In Of Leases and Mountains, I recited the outline of the recent times, troubles, and victories of this dynamic duo: Cuppa and Anvilcloud. We remain thankful that what could have been is not.
After our celebration over a coffee and cinnamon roll at Tim's, we decided to continue our joyful splurge by having supper at Boston Pizza. We had a lot of company in December and January, and one tends to cook and eat somewhat extravagantly when playing the host. In order to regain dietary control, I had intended to forego both company and dining-out for the entire month of February. In the event, I caved a day or two early, but it if there ever was time to celebrate this was surely it (and it was the last Friday of the month after all). Sometimes, you have to be flexible concerning your vows and rules lest in your rigidity you lose the joyous and spontaneous moments that are the salt of life.
Regardless: before heading from Tim Horton's to Boston Pizza, we made a quick trip to the grocery store where the strangest incident occurred — almost as if from the twilight zone . It seems to me that this strange encounter should be terribly significant to me in some way that I'm not quite able to fathom. Perhaps writing about it will help.
It was cold and sleety, and as we hurried from the car to the store, a young man accosted us from behind. I would say that he was about thirty, give or take. He said something like this: "Sir, you seem like a jolly sort of fellow."
How odd! I strike few as a jolly sort of fellow. In point of fact, I think I am rather jolly on the inside, but I know that I seldom look it on the outside. It's a bit of a family trait. I can remember once asking my mother if she was angry. She thought the question strange because she didn't feel at all angry. In fact, she felt fine. D2 also shares this propensity to look more serious than she feels. It's our mutual genetic heritage, it seems.
Perhaps I was whistling and perhaps that's what caused this fellow to think me rather "jolly." I simply don't know. I do know, however, that I am prone to whistle both in private and in public. Cuppa, however, can't recall that I was doing so at the time.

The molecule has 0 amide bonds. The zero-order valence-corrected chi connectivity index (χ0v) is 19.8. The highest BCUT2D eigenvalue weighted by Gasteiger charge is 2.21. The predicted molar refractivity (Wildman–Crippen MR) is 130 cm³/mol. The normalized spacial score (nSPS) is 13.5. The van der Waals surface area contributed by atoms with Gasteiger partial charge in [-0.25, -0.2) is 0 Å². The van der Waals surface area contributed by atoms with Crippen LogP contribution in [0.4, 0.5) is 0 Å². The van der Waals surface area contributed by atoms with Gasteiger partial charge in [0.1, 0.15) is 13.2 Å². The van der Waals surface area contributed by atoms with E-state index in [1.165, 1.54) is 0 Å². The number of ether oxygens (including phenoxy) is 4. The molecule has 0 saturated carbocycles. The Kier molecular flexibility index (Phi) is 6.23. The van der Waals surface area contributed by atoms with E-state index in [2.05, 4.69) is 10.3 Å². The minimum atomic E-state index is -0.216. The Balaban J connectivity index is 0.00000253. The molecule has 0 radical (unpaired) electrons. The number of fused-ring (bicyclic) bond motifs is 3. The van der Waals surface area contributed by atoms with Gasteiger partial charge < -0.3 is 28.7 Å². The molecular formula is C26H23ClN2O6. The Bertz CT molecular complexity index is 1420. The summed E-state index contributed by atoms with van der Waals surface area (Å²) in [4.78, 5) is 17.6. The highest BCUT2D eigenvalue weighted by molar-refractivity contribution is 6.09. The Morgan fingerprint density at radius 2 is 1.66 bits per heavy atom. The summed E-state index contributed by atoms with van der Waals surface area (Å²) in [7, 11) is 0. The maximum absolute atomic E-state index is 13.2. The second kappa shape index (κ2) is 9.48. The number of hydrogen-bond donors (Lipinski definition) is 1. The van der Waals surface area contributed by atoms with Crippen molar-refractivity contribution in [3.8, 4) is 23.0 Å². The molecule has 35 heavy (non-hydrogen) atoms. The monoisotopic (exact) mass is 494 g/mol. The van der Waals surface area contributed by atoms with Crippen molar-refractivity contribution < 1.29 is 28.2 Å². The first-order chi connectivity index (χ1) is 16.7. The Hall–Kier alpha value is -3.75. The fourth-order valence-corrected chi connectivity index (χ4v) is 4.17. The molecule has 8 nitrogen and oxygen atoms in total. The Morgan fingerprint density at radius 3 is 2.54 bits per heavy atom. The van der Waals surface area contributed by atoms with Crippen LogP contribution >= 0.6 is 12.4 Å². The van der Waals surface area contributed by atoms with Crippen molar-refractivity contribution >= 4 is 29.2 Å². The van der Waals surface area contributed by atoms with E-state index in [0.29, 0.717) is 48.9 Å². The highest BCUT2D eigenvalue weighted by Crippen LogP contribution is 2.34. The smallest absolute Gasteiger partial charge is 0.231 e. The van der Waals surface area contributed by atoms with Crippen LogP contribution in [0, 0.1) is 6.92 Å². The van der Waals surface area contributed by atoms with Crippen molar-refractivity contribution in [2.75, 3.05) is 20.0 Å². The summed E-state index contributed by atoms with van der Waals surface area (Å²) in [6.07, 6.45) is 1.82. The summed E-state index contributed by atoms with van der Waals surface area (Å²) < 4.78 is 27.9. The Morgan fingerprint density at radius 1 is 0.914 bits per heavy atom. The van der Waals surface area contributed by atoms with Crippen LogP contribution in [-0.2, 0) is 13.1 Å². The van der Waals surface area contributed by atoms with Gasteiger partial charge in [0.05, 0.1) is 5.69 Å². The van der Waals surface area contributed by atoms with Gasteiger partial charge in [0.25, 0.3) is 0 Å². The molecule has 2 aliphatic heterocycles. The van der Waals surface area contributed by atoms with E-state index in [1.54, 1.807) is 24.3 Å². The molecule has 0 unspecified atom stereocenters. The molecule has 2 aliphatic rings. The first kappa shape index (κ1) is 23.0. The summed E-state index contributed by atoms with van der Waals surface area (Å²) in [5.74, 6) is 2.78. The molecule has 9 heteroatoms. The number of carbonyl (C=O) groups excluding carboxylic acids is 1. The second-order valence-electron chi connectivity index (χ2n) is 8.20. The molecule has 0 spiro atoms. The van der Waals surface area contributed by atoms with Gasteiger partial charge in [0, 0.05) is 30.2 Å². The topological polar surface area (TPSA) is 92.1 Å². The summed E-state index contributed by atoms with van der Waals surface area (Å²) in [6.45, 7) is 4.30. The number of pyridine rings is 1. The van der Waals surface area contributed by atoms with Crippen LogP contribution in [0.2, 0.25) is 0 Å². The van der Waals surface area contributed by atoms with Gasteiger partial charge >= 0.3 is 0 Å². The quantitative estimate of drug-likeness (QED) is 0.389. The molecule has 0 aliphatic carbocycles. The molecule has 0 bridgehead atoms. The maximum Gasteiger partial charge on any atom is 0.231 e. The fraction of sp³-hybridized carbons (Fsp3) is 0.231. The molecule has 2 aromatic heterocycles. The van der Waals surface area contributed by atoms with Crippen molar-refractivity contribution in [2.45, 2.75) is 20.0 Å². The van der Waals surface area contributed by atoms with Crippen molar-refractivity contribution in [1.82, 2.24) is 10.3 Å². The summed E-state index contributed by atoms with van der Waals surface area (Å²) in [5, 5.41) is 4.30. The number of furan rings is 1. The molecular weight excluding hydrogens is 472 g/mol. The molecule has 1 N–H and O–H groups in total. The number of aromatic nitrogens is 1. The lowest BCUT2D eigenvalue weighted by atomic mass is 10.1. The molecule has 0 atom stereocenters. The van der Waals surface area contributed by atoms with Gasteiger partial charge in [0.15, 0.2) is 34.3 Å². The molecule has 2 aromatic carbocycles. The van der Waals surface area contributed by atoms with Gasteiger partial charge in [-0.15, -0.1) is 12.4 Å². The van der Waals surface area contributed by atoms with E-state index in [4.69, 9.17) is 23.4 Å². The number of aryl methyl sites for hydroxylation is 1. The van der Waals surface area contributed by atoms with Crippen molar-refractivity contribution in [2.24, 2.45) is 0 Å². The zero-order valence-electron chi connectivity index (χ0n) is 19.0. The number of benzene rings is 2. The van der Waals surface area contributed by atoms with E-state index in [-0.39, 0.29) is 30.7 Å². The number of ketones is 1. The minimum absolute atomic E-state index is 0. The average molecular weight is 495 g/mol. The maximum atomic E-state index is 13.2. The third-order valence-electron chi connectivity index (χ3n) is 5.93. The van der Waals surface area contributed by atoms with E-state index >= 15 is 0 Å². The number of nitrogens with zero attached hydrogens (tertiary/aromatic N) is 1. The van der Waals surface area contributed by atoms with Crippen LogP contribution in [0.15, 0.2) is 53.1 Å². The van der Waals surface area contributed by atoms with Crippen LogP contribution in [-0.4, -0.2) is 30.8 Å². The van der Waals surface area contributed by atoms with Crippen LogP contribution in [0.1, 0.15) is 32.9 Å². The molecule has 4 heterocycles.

I would never make a reliable witness in court, which is to say that I can't really recall the exact words that were spoken. Nor do I recall the exact sequence of the exchange. But here are the broad strokes.
He asked us to do him a favour. I looked at him askance. What was his game? Was he high on drugs? Was he planning to dun me for a handout? He went on the ask us to love each other. He was in tears.
We stupidly asked more than once if was alright when clearly he wasn't. Why do people do that?
He continued to sob and again implored us to love each other.
"We do love each other. Can we help you? Do you want to talk? What can we do for you?"
He stood there: convulsing, sobbing, shaking his head, unable to say more. He soon left, running on his way to god knows where. I can't remember the final words before he parted. Did he say something more? Did we? I can't be sure.
Cuppa and I regarded each other in dumbfounded stupefaction. We were moved. What could we have done? What should we have done? It seemed profound somehow, or that it should have been profound. But he was gone, the moment forever vanished: vanished from the senses but never to ever be forgotten, I believe.
Shortly after, out of great and uncertain concern I reemerged from the store to look for him again, but he was still gone, perhaps still running and sobbing in agonizing despair.
What would cause this distraught fellow to stop us on that day of all days, on that day of utter relief and sweet reprieve, on that day when we had said that we would remain together in the battle no matter what the doctor's verdict? Had he just lost a loved one? Had he been jilted? Had he harmed or been harmed? Whatever the answer, he was surely a lost and bereft soul, and we could find no way to comfort him. If I had been immediately open rather than suspiciously alarmed, would I have found the right words? Could I have touched him, changed his life?
I'll never know the answers, but it feels like a seminal moment has just passed, and I don't know how to interpret it, how to learn from it, how to grow from it. If I believed in the visitation of angels I might be able to find a theological fit of sorts, but I still would be unsure of the message. It doesn't seem like a message that we need to hear right now because I think that we already know it, but it seems utterly vital nonetheless. Perhaps I could interpret it as a benediction on our love. But why the tears and despair?
I had to write about this stranger-than-fiction encounter, especially under these circumstances. But I fear that I am no closer to apprehending the lesson that I should learn from this brief moment in the twilight zone.